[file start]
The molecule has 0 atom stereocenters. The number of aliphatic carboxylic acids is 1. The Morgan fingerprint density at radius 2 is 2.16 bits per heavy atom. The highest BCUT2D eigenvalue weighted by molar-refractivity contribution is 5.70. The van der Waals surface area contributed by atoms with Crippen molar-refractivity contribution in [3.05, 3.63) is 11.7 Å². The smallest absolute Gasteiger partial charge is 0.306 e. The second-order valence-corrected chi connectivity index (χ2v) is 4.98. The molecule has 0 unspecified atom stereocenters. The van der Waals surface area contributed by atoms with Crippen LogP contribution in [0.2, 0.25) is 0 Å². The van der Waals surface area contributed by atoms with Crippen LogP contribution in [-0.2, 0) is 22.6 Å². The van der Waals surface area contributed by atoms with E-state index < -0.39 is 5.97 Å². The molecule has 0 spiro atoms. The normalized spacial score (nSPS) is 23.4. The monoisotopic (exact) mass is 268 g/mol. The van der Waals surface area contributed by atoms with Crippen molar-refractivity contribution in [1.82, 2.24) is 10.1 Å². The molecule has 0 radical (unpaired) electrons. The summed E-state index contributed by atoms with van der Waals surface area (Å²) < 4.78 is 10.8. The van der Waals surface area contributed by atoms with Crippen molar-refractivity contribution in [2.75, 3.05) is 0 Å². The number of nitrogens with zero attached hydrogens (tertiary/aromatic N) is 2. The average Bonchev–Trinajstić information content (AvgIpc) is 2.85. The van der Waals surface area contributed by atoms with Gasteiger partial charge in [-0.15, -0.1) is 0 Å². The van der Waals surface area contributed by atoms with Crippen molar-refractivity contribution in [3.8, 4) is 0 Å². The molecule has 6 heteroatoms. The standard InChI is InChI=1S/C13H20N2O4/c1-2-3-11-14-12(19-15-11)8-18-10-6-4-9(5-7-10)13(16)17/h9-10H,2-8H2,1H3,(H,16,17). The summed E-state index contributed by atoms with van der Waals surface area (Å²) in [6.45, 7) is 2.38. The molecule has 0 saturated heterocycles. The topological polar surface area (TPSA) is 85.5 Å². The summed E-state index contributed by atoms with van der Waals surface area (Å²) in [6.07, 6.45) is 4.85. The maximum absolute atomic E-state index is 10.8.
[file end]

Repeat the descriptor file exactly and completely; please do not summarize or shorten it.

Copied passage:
The molecule has 0 atom stereocenters. The number of aliphatic carboxylic acids is 1. The Morgan fingerprint density at radius 2 is 2.16 bits per heavy atom. The highest BCUT2D eigenvalue weighted by molar-refractivity contribution is 5.70. The van der Waals surface area contributed by atoms with Crippen molar-refractivity contribution in [3.05, 3.63) is 11.7 Å². The smallest absolute Gasteiger partial charge is 0.306 e. The second-order valence-corrected chi connectivity index (χ2v) is 4.98. The molecule has 0 unspecified atom stereocenters. The van der Waals surface area contributed by atoms with Crippen LogP contribution in [0.2, 0.25) is 0 Å². The van der Waals surface area contributed by atoms with Crippen LogP contribution in [-0.2, 0) is 22.6 Å². The van der Waals surface area contributed by atoms with E-state index < -0.39 is 5.97 Å². The molecule has 0 spiro atoms. The normalized spacial score (nSPS) is 23.4. The monoisotopic (exact) mass is 268 g/mol. The van der Waals surface area contributed by atoms with Crippen molar-refractivity contribution in [1.82, 2.24) is 10.1 Å². The molecule has 0 radical (unpaired) electrons. The summed E-state index contributed by atoms with van der Waals surface area (Å²) < 4.78 is 10.8. The van der Waals surface area contributed by atoms with Crippen molar-refractivity contribution in [2.75, 3.05) is 0 Å². The number of nitrogens with zero attached hydrogens (tertiary/aromatic N) is 2. The average Bonchev–Trinajstić information content (AvgIpc) is 2.85. The van der Waals surface area contributed by atoms with Gasteiger partial charge in [-0.15, -0.1) is 0 Å². The van der Waals surface area contributed by atoms with Crippen molar-refractivity contribution in [3.8, 4) is 0 Å². The molecule has 6 heteroatoms. The standard InChI is InChI=1S/C13H20N2O4/c1-2-3-11-14-12(19-15-11)8-18-10-6-4-9(5-7-10)13(16)17/h9-10H,2-8H2,1H3,(H,16,17). The summed E-state index contributed by atoms with van der Waals surface area (Å²) in [6.45, 7) is 2.38. The molecule has 0 saturated heterocycles. The topological polar surface area (TPSA) is 85.5 Å². The summed E-state index contributed by atoms with van der Waals surface area (Å²) in [6.07, 6.45) is 4.85. The maximum absolute atomic E-state index is 10.8.